Again, we’re not trying to scare you. But we believe that parents should know the true dangers of car accidents for their kids, because a broken leg may not just be a broken leg, and that “bump on the head” can turn out to be something else down the line. As injury lawyers, our job is to look at the “down the line” portion of your case, because we’re not just fighting to get the immediate medical bills paid: we’re looking to ensure that your child is able to have some level of safety and security throughout the entirety of his or her life. To do this, we’ll review and analyze crash reports, medical records, and your employment records, and work with your doctors, educational advisors, and life care planners to determine what your child will potentially need to live comfortably, and to recover as best he or she can.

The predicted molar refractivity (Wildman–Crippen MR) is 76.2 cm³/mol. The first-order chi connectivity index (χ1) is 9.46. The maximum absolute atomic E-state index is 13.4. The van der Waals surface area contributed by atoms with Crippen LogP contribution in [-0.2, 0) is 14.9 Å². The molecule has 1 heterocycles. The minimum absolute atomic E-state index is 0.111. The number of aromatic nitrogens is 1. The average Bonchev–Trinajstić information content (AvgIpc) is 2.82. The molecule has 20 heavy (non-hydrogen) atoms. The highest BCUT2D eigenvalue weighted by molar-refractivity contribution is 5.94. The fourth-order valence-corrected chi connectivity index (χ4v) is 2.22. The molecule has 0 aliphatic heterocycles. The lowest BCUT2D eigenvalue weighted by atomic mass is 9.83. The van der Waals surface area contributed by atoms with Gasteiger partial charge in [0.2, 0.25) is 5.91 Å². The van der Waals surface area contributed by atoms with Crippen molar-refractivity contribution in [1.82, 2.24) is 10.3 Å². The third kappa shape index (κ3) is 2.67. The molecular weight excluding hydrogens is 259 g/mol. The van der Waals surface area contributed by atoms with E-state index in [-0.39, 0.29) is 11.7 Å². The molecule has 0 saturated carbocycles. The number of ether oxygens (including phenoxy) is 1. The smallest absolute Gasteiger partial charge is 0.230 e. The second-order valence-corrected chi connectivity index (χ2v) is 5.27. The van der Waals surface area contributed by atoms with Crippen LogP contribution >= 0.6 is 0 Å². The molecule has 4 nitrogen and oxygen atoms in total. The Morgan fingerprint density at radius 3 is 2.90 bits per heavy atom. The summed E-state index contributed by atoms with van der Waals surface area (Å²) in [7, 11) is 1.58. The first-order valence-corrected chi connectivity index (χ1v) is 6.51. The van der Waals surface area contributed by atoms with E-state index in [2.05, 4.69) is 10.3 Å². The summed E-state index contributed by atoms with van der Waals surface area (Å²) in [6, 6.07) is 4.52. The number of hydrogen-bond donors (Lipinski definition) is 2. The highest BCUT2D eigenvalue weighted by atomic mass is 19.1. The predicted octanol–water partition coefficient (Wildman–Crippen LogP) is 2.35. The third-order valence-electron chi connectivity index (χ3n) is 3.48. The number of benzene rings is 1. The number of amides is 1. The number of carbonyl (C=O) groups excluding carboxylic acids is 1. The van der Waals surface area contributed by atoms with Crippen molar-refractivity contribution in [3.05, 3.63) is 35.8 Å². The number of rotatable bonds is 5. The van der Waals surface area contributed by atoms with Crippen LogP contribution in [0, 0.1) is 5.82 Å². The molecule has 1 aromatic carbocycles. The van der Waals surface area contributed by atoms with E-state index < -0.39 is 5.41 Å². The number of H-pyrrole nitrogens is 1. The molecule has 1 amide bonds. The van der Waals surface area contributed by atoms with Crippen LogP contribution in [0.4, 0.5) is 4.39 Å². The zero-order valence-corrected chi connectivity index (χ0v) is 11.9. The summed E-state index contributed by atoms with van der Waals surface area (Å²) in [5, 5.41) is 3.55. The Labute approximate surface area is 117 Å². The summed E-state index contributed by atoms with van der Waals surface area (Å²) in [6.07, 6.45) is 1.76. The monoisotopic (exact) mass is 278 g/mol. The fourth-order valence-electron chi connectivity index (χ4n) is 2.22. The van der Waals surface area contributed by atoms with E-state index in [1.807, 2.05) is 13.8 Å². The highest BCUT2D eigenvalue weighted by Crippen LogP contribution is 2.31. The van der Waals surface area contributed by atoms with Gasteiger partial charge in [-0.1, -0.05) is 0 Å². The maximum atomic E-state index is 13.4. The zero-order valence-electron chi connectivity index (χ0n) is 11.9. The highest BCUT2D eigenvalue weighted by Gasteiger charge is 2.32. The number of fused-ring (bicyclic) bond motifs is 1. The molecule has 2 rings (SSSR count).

Establishing the cause of your child’s injuries in a Charlotte car accident
One of the leading causes of car accidents is driver negligence, so the first thing we do is attempt to establish what act of negligence caused the crash. Typically, that takes the form of:
- Driving while intoxicated
- Distracted driving
- Aggressive driving
- Drowsy driving
- Not checking blind spots (resulting in a collision with your car, or hitting a child who is walking or riding a bike)
Of course, not all wrecks are the result of poor driving behaviors. Your child may be injured as a result of:
- Inclement weather
- Faulty or defective car parts
- Dangerous road conditions
- Chain reaction accidents
No matter what the root cause of the accident was, we can use it to establish liability in your case. Sometimes that liability is shared by multiple parties, which can make a claim or lawsuit more challenging. Rest assured that our Charlotte car accident lawyers are well-equipped to handle these complicated cases.
Four safety tips to protect your child during a car accident